Diamonds and rust border the Earth’s mantle

The iron-carbon alloy reacted with water at the high pressure and high temperature conditions related to the deep Earth mantle in the diamond anvil cell. Credit: Arizona State University

Steel rusts with water and air on the surface of the earth. But what about the depths of the earth’s interior?

The Earth’s core is the largest carbon store on Earth – nearly 90% is buried there. Scientists have shown that oceanic crust that sits atop tectonic plates and falls inland, through subduction, contains hydrated minerals and can sometimes descend all the way to the core mantle boundary. The temperature at the core-mantle boundary is at least twice that of lava, high enough that water can be released from the hydrated minerals. Therefore, a chemical reaction similar to steel rusting can occur at the boundaries of the Earth’s mantle.

Byungkwan Koo, recently received a Ph.D. from Arizona State University. He and his collaborators produce their findings about the primary mantle boundary in Geophysical Research Letters. They conducted experiments at the Advanced Photon Source at Argonne National Laboratory, compressing iron-carbon alloys and water together to the expected pressure and temperature at Earth’s core boundary, melting the iron-carbon alloy.

The researchers found that water and metals react and make iron oxides and iron hydroxides, just as they do with rust on Earth’s surface. However, they found that for core-mantle boundary conditions, carbon exits from iron-metal alloys and forms diamonds.

“The temperature at the boundary between the silicate mantle and the mineral core at a depth of 3,000 km reaches nearly 7,000 F, which is high enough that most minerals H2“O has been captured in their atomic structures. In fact, the temperature is high enough that some metals melt under such conditions,” said Dan Shim, a professor in Arizona State University’s School of Earth and Space Exploration.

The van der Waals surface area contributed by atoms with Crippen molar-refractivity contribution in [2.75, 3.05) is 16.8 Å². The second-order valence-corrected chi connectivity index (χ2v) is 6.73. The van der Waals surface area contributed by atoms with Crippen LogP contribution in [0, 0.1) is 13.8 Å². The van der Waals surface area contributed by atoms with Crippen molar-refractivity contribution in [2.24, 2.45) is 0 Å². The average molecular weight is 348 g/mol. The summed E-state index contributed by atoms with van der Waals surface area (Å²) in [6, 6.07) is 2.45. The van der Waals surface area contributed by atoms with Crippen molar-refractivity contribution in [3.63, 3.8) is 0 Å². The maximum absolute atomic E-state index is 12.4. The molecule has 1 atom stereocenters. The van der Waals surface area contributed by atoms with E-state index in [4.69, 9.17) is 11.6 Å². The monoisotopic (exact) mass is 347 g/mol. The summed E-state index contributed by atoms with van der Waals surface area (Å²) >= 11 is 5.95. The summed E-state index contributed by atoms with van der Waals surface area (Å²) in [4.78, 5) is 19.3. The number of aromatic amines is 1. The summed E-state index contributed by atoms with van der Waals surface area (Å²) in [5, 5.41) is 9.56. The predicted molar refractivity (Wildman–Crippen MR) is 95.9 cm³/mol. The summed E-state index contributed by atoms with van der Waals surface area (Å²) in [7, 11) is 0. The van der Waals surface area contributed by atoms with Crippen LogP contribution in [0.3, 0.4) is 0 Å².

Since carbon is an iron-loving element, a large amount of carbon is expected in the core, while the mantle is believed to have a relatively low carbon content. However, scientists have found that there is much more carbon in the mantle than expected.

“Under the expected pressures of the Earth’s core boundary, mixtures of hydrogen with a liquid metallic iron appear to reduce the solubility of other light elements in the core,” Shim said. “Therefore, the solubility of carbon, potentially in Earth’s core, decreases locally as hydrogen enters the core from the mantle (through dehydration). The constant form of carbon at the pressure and temperature conditions of Earth’s core boundary is diamond. So the carbon escaping from the outer core is diamond. The liquid becomes diamond when it enters the mantle.”

“Carbon is essential to life and plays an important role in many geological processes,” Koo said. “The new discovery of the mechanism of carbon transfer from the core to the mantle will shed light on understanding the carbon cycle in the deep Earth. This is all the more exciting given that diamond formation at the core-mantle boundary may have been going on for billions of years since the start of subduction on the planet.”

Kue’s new study shows that carbon seeping from the core into the mantle through this diamond-forming process may provide enough carbon to explain the high amounts of carbon in the mantle. Koe and his collaborators also speculated that diamond-rich structures could exist at the core-mantle boundary and that seismic studies might detect the structures because seismic waves must travel at an unusual speed for the structures.

“The reason seismic waves must propagate at exceptional speed through diamond-rich structures at the core-mantle boundary is because diamond is very incompressible and less dense than other materials at the core-mantle boundary,” Shim said.

Ko and his team will continue to investigate how the reaction can also change the concentration of other light elements in the core, such as silicon, sulfur and oxygen, and how these changes might affect the mineralogy of the deep mantle.

Isotopes of heavy iron leaking from the Earth’s core

more information:
Byeongkwan Ko et al, Water-induced diamond formation at the Earth’s boundary-mantle mantle, Geophysical Research Letters (2022). doi: 10.1029/2022GL098271

Provided by Arizona State University

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